Simon M. Leopold - Raymond James & Associates, Inc., Research Division

A couple of things I wanted to follow up on. One was the commentary on gross margin. Your guidance indicates you expect to down year-over-year and up sequentially on what could be similar revenue levels. So just wondering how much of that is maybe conservatism. And when you say up sequentially, I'm looking for a little bit more granularity, because the model is so sensitive to gross margin of how we should think about drivers for gross margin in the October quarter.

Steven E. Nielsen

Yes, I think the drivers that you have to think about is we do have a number of stimulus projects rolling off. The first quarter of last year was the peak in the legacy business for stimulus. And so kind of that's a drag that we want to contemplate in the gross margin guidance. So I don't think we want to be aggressive. I mean, quite honestly, Simon, within the context of what we see coming down the road, kind of the intermediate term for the company, I mean, getting aggressive on the individual quarter just doesn't make sense to me.

Simon M. Leopold - Raymond James & Associates, Inc., Research Division

And that actually sets up my next question perfectly and that there's been recent awards for a new round of stimulus money under the Connect America Fund. Just like to hear your perspective of the timing in terms of your business, and how you quantify or gauge those new opportunities.

Steven E. Nielsen

There's really 2 kind of a near-term opportunity, Simon, that -- where there was an additional $386 million that was allocated out. We work for all the customers that received that money. In Windstream's case, it was a significant amount of money, about $124 million, $125 million. CenturyLink took WitMatch [ph] about $100 million. And I think we have customer commentary about that money coming into the business. I think what was more encouraging were estimates that I saw produced by one Street analyst about the potential impacts of the expanded Connect America Fund, where they expect kind of $1.7 billion or so in annual support for CapEx from 2014 through '18. And, apparently, this analyst did review kind of preliminary FCC models, which resulted in a number of our customers receiving hundreds of millions of dollars a year for CapEx and those parts of their network, where, historically, they've not spent much money.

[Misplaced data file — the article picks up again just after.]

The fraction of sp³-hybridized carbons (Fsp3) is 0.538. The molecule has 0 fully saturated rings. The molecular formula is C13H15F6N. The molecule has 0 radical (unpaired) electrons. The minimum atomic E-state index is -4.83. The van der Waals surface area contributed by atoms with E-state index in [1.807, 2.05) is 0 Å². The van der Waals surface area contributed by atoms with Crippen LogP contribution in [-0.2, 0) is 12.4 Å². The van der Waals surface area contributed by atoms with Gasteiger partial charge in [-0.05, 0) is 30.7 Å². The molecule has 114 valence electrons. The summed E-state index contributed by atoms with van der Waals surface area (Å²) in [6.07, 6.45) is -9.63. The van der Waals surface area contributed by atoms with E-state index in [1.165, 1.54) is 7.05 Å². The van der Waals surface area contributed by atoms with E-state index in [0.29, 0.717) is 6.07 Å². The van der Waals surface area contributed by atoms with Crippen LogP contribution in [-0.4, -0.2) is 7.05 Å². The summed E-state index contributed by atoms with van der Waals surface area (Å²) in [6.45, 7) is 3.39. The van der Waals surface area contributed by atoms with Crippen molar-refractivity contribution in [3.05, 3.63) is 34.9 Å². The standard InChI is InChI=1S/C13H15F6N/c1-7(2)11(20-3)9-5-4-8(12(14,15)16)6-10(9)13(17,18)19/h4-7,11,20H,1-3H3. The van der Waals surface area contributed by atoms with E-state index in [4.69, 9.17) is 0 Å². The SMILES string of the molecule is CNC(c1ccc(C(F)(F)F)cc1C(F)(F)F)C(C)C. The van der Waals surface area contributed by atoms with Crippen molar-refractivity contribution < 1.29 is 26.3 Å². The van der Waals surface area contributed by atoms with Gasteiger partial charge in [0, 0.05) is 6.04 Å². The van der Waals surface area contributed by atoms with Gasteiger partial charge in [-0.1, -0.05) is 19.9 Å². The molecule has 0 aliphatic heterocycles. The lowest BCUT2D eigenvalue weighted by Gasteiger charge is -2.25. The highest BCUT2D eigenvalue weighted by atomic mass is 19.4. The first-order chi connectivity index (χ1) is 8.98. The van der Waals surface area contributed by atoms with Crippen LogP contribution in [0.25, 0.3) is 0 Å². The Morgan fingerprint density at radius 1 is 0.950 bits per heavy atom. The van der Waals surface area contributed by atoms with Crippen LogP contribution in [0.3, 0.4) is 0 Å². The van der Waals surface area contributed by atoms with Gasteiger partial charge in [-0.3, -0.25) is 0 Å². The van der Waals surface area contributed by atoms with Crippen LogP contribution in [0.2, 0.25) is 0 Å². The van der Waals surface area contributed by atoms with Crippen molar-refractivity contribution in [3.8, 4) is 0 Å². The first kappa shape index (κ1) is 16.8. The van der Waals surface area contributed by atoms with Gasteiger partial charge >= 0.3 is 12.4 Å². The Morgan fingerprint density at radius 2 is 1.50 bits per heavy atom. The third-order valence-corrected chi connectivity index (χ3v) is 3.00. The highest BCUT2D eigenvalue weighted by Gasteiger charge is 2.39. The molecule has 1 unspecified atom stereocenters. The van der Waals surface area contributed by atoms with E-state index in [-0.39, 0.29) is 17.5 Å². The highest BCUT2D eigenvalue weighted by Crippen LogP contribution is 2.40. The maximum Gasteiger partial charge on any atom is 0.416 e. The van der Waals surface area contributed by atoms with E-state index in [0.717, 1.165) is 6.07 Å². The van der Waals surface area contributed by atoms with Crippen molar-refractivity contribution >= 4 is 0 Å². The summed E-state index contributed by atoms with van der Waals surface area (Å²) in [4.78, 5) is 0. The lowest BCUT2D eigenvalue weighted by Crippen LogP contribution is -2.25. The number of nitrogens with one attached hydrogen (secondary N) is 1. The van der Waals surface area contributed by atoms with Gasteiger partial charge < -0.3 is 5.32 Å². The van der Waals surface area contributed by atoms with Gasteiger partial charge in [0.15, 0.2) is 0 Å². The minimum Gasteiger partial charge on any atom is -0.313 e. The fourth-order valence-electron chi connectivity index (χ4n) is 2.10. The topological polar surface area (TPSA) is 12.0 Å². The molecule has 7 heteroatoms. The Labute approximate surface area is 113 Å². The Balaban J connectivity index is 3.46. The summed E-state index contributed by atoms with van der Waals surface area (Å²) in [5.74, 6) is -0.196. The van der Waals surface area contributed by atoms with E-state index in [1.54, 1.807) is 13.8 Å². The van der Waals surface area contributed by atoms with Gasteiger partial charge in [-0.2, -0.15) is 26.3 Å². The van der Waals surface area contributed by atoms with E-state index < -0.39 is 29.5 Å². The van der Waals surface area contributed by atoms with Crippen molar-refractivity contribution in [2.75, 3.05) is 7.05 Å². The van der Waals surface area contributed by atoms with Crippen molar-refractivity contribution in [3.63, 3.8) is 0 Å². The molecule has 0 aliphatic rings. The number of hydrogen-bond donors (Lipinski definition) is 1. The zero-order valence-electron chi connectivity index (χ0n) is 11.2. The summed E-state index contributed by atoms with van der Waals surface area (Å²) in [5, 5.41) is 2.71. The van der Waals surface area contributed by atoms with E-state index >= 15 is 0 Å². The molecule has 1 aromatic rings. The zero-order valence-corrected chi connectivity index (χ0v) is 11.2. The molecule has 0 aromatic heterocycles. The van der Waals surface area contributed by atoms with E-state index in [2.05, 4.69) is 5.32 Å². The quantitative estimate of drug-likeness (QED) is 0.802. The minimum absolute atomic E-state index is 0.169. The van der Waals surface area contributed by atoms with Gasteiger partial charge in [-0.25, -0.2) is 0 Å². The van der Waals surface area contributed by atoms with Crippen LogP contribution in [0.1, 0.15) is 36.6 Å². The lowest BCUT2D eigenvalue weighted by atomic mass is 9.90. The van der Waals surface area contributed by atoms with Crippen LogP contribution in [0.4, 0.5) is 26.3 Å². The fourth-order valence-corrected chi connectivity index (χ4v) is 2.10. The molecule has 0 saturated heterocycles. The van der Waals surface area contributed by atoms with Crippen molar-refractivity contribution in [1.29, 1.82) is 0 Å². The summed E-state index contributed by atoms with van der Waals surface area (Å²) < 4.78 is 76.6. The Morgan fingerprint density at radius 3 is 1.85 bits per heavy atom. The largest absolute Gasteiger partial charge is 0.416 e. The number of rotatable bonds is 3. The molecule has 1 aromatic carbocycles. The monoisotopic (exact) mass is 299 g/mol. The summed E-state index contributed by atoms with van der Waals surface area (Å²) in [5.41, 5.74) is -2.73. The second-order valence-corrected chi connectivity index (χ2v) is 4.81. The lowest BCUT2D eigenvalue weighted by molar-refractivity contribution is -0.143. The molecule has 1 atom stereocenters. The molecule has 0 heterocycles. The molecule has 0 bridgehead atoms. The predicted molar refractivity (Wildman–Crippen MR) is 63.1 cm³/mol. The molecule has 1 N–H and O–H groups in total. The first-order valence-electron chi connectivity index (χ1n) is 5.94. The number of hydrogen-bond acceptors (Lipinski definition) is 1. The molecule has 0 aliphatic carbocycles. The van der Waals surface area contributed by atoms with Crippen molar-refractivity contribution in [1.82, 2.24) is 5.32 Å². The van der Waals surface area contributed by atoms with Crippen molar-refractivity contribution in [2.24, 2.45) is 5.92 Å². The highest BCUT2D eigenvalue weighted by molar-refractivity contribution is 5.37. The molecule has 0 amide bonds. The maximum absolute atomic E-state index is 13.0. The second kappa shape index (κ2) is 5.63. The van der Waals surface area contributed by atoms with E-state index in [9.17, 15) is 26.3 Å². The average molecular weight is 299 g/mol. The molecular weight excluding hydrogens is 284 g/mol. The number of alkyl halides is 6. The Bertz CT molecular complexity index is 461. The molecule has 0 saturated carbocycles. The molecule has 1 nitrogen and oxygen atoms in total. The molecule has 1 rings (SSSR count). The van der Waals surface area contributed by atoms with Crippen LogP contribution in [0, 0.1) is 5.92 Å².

Simon M. Leopold - Raymond James & Associates, Inc., Research Division

And what would be the timing of the incremental funds, because you had mentioned the roll off in your October guidance. When did the newer funds come into the business?

Steven E. Nielsen

I would expect, Simon, that, that's kind of a first calendar quarter '14. There may be some immediate spending. But once again, I think you have to look at the $386 million awards within the context of a settled outlook for '14 to '18, because they're going to want to integrate the planning between these initial awards and what they expect to see on a sustained basis.

Simon M. Leopold - Raymond James & Associates, Inc., Research Division

Great. And then on the wireless commentary, it sounds like it was very similar to the prior quarters' revenue level, yet we see some of the big wireless operators spending more with you. So just wanted to maybe get a little bit better understanding, at least, qualitatively, how you see the growth rate of the Wireless business, understanding you don't want to guide specifically, but help us understand why the July quarter was, basically, similar to the April quarter.

Steven E. Nielsen

Yes, I think there's a seasonality to the business that we're learning about. And it really -- it really hinges on the releases by the carriers, primarily, AT&T, as that's our largest wireless customer. And there's just a flow to that business that it looks -- and we're still learning that kind of the fourth calendar quarter -- first calendar quarter of next year is when the construction hits, because we do everything from site acquisition and zoning through construction that the -- as the releases are issued, the big spending is always on the back end, when you do the construction.

Simon M. Leopold - Raymond James & Associates, Inc., Research Division

Great. And then just one last clarification, please. Slide 11, you talked about your other income guidance for the next quarter. And then it says declines to $0.8 million to $1.3 million quarterly thereafter. I'm assuming you still expect your April quarter to be a strong quarter for other income as it has been seasonally or...

Steven E. Nielsen

I mean, I think, Simon, that's going to be a function of the growth opportunity that we see in our business. We continue to integrate our fleets as a result of the Quanta acquisition. And the thing to keep in mind is that we tend to cycle equipment out of the fleet at the fifth or sixth year. If you can recall, in the spring of 2009, not a lot of people were spending money on equipment, right, and so there'll be less of that vintage to rotate out of the fleet. The asset acquisitions we did in 2009 were pretty modest, which means the disposals will be fairly modest in calendar 2014.